Originating in the United States in the late 1800s, pragmatism sought to include in its philosophy many different modes of thinking and reasoning in the search for truth (with a lower case "t"). Pragmatist philosophy depends on science, experimentation, and tolerance in its rejection of realism, absolutism, and Cartesianism. Pragmatist thinkers--not to be confused with pragmatic thinkers--believe that all education comes from experience and all forms of truth result from differing experiences (because different, and even opposing, truths can, do, and ought to coexist). The philosophy's father figures, Charles Pierce, William James, and John Dewey, fervently believed in their philosophy and devoted their lives to it, founding schools (Dewey's New School in Manhattan and the University of Chicago Laboratory School) and writing massive texts exploring pragmatism's relationship with other worldly themes, such as religion and ethics. As we are all familiar with the Dewey Decimal library cataloguing system, John Dewey is a well-known name among our generation. His most famous works, however, focus on progressive and experimental education, and he is also well-known in the political and philosophical realms of academia as one of the forefathers of participatory politics.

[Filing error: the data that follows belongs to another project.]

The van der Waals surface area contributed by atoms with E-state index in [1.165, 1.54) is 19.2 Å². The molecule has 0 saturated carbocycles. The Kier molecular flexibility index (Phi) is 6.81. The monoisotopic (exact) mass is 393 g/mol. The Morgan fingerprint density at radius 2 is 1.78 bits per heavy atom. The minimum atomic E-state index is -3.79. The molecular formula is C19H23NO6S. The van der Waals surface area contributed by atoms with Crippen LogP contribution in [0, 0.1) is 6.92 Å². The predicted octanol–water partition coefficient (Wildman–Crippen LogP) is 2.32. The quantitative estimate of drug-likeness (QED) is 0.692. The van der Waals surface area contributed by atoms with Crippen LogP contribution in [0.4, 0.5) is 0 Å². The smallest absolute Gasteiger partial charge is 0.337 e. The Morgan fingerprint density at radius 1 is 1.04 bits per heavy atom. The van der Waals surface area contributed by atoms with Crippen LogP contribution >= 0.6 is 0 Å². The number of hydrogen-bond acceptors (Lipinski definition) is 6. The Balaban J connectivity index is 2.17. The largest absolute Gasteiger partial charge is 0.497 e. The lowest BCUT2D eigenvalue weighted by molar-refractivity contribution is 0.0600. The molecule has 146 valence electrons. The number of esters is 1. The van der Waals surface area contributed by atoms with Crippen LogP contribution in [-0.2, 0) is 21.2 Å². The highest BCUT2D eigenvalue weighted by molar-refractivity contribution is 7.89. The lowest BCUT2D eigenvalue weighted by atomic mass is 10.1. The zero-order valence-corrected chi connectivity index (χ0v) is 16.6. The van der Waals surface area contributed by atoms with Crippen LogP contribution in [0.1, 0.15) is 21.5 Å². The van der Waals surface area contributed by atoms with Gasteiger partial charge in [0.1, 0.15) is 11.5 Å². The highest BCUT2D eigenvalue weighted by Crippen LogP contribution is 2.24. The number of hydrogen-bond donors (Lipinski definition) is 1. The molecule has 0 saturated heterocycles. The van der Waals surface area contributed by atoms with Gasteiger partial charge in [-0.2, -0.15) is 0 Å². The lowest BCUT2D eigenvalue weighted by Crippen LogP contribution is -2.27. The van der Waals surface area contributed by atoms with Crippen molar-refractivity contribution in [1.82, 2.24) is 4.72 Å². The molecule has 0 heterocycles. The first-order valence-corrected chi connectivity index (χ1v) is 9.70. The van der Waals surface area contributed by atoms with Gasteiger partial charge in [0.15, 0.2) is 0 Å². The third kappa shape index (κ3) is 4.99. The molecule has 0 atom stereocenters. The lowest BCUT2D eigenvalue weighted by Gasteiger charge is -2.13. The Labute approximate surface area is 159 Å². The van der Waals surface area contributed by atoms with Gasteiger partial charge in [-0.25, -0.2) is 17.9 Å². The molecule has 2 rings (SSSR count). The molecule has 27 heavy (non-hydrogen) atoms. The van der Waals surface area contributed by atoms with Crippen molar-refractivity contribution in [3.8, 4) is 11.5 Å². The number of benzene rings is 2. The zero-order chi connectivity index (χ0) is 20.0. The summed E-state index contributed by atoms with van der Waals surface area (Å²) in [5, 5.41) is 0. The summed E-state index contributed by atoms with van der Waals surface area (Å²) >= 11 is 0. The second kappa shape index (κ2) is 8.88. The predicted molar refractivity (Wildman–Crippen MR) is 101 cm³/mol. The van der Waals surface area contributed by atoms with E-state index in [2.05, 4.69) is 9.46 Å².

This essay, "The Politics of Dewey and Chávez: Venezuela as Example or Evasion," attempts to reflect on an array Dewey's political and philosophical works about participatory democracy within the context of Chávez's envisioned 'participatory, democratic 21st century socialist' government. As I mention from the get-go of the essay, my three-week long trip to Venezuela was mind-blowing and awe-inspiring, and this piece is only an attempt to answer and sort through one of the many questions Venezuela and its people elicited in me. Stretching Dewey's blueprints for participatory democracy over the current Venezuelan presidential administration, I beg the fairly non-conclusive question, "Can participatory democracy be installed from the top-down?" I hope you enjoy the reading it as much as I enjoyed researching and writing it. - Jesse-Justin Cuevas